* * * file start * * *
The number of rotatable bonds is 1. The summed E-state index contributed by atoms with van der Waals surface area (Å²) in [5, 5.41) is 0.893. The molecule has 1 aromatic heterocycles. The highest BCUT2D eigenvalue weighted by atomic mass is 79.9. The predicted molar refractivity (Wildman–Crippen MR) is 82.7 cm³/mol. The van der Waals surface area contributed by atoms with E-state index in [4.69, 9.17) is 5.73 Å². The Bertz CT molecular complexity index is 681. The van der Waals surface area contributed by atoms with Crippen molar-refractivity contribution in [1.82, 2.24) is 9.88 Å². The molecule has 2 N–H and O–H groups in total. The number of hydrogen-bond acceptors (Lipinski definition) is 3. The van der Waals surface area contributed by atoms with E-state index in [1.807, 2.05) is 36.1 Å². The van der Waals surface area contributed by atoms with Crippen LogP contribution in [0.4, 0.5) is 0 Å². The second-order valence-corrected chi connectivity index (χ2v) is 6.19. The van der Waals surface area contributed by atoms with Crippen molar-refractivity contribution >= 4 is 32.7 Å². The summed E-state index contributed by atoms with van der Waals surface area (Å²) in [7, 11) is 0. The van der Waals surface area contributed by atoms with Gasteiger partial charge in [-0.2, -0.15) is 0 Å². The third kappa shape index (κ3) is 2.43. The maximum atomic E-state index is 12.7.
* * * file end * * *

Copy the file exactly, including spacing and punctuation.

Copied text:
The number of rotatable bonds is 1. The summed E-state index contributed by atoms with van der Waals surface area (Å²) in [5, 5.41) is 0.893. The molecule has 1 aromatic heterocycles. The highest BCUT2D eigenvalue weighted by atomic mass is 79.9. The predicted molar refractivity (Wildman–Crippen MR) is 82.7 cm³/mol. The van der Waals surface area contributed by atoms with E-state index in [4.69, 9.17) is 5.73 Å². The Bertz CT molecular complexity index is 681. The van der Waals surface area contributed by atoms with Crippen molar-refractivity contribution in [1.82, 2.24) is 9.88 Å². The molecule has 2 N–H and O–H groups in total. The number of hydrogen-bond acceptors (Lipinski definition) is 3. The van der Waals surface area contributed by atoms with E-state index in [1.807, 2.05) is 36.1 Å². The van der Waals surface area contributed by atoms with Crippen LogP contribution in [0.4, 0.5) is 0 Å². The second-order valence-corrected chi connectivity index (χ2v) is 6.19. The van der Waals surface area contributed by atoms with Crippen molar-refractivity contribution >= 4 is 32.7 Å². The summed E-state index contributed by atoms with van der Waals surface area (Å²) in [7, 11) is 0. The van der Waals surface area contributed by atoms with Gasteiger partial charge in [-0.2, -0.15) is 0 Å². The third kappa shape index (κ3) is 2.43. The maximum atomic E-state index is 12.7.